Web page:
Even on a dusty airstrip, standing in the heart of Tsavo, it is almost impossible to comprehend the vastness of the wilderness around you. It is famous for being Kenya’s largest national park, but even that qualification doesn’t properly sum up its enormity.
The iconic hulking Yatta Plateau, which dominates Tsavo East, reminds us just how small we are amidst this landscape. But even more poignant reminders come in more subtle forms: its red earth, giant baobabs, doum palm-fringed rivers and luggas, and the grey, angular form of Tsavo’s commiphora woodland. Sunrise comes in brilliant, unearthly hues; at night, millions of stars sweep across the inky, cavernous sky above.
This creates a significant conservation challenge. There are all sorts of vital tasks that, if undertaken from the ground alone, become nearly impossible — and certainly less effective. Locating an orphaned elephant, for instance, is like searching for a needle in a haystack. This month, I would like to share how we tackle this formidable landscape through a bird’s eye approach. Our aircraft are absolutely vital tools in our conservation arsenal as we support the Kenya Wildlife Service. They enable us to rescue orphans, patrol and protect vast swathes of wilderness, mitigate human-wildlife conflict, respond to veterinary cases and other emergencies, medevac injured personnel, extinguish bushfires… the list goes on and on.
– Angela Sheldrick
Wings for Wildlife
The sounds of a Super Cub flying low and slow — to me, these are the sounds of conservation at work. My father, David Sheldrick, was an early proponent of using aircraft for conservation. His wings of choice came in the form of the Super Cub, a versatile plane that is perfectly at home patrolling the bush. David was famously adept at landing it in remarkably difficult conditions, often on dusty tracks or river sandbanks to meet with his teams in situ.
I remember David flying on patrol, slowing the Super Cub to a near-hover to communicate with his rangers on the ground, no different than as if he was talking to them from the driver’s seat of a Land Cruiser! This showed that, in the hands of an experienced pilot, there is little the Super Cub cannot do. It is certainly the ideal tool for a National Park the size of Tsavo. As a child, I spent endless happy hours on Tsavo’s dusty airstrips, waiting for my father’s return and longing for all the stories from the day — because in Tsavo, no day is ever dull.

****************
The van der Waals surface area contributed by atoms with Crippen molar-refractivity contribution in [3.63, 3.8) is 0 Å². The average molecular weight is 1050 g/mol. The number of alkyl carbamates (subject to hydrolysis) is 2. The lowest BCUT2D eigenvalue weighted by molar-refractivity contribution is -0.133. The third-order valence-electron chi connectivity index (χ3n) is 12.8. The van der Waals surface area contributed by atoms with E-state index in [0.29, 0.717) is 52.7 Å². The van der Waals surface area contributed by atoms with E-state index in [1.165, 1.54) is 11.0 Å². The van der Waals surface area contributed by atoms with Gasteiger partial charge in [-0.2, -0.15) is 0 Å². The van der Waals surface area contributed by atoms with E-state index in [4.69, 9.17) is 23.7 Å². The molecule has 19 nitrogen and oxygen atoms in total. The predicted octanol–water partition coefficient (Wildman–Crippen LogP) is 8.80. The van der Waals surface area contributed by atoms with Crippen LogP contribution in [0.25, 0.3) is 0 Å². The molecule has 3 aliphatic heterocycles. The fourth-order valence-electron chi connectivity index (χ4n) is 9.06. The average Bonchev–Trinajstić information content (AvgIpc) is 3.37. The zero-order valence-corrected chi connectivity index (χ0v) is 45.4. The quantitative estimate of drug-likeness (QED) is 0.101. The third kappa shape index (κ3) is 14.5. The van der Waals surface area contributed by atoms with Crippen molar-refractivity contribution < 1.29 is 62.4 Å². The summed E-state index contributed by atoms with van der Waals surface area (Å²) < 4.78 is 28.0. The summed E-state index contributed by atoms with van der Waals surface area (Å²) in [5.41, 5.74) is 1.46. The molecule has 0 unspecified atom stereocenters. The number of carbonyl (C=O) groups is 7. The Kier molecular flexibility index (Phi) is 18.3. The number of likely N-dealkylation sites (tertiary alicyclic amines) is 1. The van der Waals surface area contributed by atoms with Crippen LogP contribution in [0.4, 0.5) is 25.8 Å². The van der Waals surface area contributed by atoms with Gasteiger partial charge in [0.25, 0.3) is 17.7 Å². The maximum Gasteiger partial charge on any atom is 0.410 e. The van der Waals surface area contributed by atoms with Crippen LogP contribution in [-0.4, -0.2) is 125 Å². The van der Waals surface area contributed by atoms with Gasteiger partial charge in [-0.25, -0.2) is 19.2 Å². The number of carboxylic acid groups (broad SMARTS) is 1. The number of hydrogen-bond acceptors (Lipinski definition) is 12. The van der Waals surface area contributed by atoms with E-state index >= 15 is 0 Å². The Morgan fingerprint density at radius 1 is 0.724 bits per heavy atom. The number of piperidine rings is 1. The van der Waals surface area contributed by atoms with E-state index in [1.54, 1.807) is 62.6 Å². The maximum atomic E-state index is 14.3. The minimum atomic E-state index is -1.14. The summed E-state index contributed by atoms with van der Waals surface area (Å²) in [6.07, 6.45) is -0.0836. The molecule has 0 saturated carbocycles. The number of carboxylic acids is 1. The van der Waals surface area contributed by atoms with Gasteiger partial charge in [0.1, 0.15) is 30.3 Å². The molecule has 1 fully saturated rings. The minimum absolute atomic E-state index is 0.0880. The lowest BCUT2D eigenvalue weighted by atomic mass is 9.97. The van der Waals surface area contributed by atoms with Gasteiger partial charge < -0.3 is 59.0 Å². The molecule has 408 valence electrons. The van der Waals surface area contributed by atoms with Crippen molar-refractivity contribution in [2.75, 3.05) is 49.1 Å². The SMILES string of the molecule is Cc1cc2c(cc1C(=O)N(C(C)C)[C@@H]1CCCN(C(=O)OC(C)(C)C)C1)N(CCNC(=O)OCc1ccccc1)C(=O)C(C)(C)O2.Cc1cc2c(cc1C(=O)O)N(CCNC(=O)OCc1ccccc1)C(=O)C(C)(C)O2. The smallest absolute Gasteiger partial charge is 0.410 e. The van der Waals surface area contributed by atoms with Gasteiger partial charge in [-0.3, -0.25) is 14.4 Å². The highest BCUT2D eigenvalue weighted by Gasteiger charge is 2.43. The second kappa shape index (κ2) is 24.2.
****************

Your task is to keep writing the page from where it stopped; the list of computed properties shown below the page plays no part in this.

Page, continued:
And so, it was only fitting that a Super Cub would serve as the inaugural aircraft in our fleet, launching the Trust’s Aerial Surveillance Unit in 2008. I can honestly say that this was the single greatest turning point in our operations, quite literally elevating our capabilities for conservation. Suddenly, we had all of Tsavo not only within our view, but also within our reach. Aircraft enhance our work in the most perfect way, complementing the forensic approach of our ground teams with broader capabilities that can only be achieved in the sky. Pilots can cover an area in a fraction of the time it would take on the ground. Crucially, they can also land in areas that are inaccessible for vehicles — of which there are many in this wild landscape.
It has been more than a decade since we got our first Super Cub. Our fleet has expanded to seven fixed-wing airplanes and two helicopters, each of which plays a unique supporting role in our work. One of our newest additions, a Baby Caravan STW, is already proving its mettle. As our largest airplane yet, it can safely fly in most weather conditions, undertake night operations, and has the capacity to carry up to ten passengers — or a large elephant calf. In fact, it has already played a vital role in rescuing orphaned elephants and a baby rhino (which sadly succumbed to its injuries the following day). It has been pivotal in numerous veterinary treatments, transporting our teams directly to the patient’s side, and also in deploying Anti-Poaching Teams and the Canine Unit.
If planes are the workhorses, helicopters are the thoroughbreds. Getting our first helicopter was a game-changer. Its versatility is unparalleled: In anti-poaching operations, it drops our sniffer dogs and handlers at the most remote sites. In human-wildlife conflict operations, it shepherds wildlife back into parks and reserves. During firefighting efforts — of which there were 81 last year — it drops water on fires with a Bambi Bucket. For our veterinarians, it provides a perfect platform to dart injured wildlife from the air.